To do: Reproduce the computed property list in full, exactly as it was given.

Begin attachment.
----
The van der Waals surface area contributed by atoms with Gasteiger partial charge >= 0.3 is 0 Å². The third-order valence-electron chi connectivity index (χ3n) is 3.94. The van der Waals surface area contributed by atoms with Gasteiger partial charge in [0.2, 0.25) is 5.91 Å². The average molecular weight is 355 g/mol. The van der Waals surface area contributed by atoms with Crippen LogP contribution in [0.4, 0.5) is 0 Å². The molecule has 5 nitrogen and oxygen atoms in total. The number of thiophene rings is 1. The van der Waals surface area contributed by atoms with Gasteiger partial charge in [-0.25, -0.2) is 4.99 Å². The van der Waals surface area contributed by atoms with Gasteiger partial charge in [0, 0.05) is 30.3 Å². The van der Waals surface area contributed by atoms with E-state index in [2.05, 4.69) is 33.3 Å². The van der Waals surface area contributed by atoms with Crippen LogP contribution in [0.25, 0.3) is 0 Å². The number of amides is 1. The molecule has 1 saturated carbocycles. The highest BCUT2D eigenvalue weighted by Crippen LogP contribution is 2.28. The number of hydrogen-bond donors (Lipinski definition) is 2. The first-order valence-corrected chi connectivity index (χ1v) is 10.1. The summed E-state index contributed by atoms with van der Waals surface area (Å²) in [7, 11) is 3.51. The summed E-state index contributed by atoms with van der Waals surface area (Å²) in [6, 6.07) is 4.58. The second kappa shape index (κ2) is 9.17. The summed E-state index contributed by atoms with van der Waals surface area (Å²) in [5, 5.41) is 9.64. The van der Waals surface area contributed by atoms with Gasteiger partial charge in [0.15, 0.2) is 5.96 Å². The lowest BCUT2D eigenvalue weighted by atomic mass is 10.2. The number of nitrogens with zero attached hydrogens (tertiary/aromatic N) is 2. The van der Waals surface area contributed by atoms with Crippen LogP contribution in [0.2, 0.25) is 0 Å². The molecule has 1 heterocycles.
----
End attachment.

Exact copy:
The van der Waals surface area contributed by atoms with Gasteiger partial charge >= 0.3 is 0 Å². The third-order valence-electron chi connectivity index (χ3n) is 3.94. The van der Waals surface area contributed by atoms with Gasteiger partial charge in [0.2, 0.25) is 5.91 Å². The average molecular weight is 355 g/mol. The van der Waals surface area contributed by atoms with Crippen LogP contribution in [0.4, 0.5) is 0 Å². The molecule has 5 nitrogen and oxygen atoms in total. The number of thiophene rings is 1. The van der Waals surface area contributed by atoms with Gasteiger partial charge in [-0.25, -0.2) is 4.99 Å². The van der Waals surface area contributed by atoms with Gasteiger partial charge in [0, 0.05) is 30.3 Å². The van der Waals surface area contributed by atoms with E-state index in [2.05, 4.69) is 33.3 Å². The van der Waals surface area contributed by atoms with Crippen LogP contribution in [0.25, 0.3) is 0 Å². The number of amides is 1. The molecule has 1 saturated carbocycles. The highest BCUT2D eigenvalue weighted by Crippen LogP contribution is 2.28. The number of hydrogen-bond donors (Lipinski definition) is 2. The first-order valence-corrected chi connectivity index (χ1v) is 10.1. The summed E-state index contributed by atoms with van der Waals surface area (Å²) in [7, 11) is 3.51. The summed E-state index contributed by atoms with van der Waals surface area (Å²) in [6, 6.07) is 4.58. The second kappa shape index (κ2) is 9.17. The summed E-state index contributed by atoms with van der Waals surface area (Å²) in [5, 5.41) is 9.64. The van der Waals surface area contributed by atoms with Gasteiger partial charge in [0.15, 0.2) is 5.96 Å². The lowest BCUT2D eigenvalue weighted by atomic mass is 10.2. The number of nitrogens with zero attached hydrogens (tertiary/aromatic N) is 2. The van der Waals surface area contributed by atoms with Crippen LogP contribution in [0.2, 0.25) is 0 Å². The molecule has 1 heterocycles.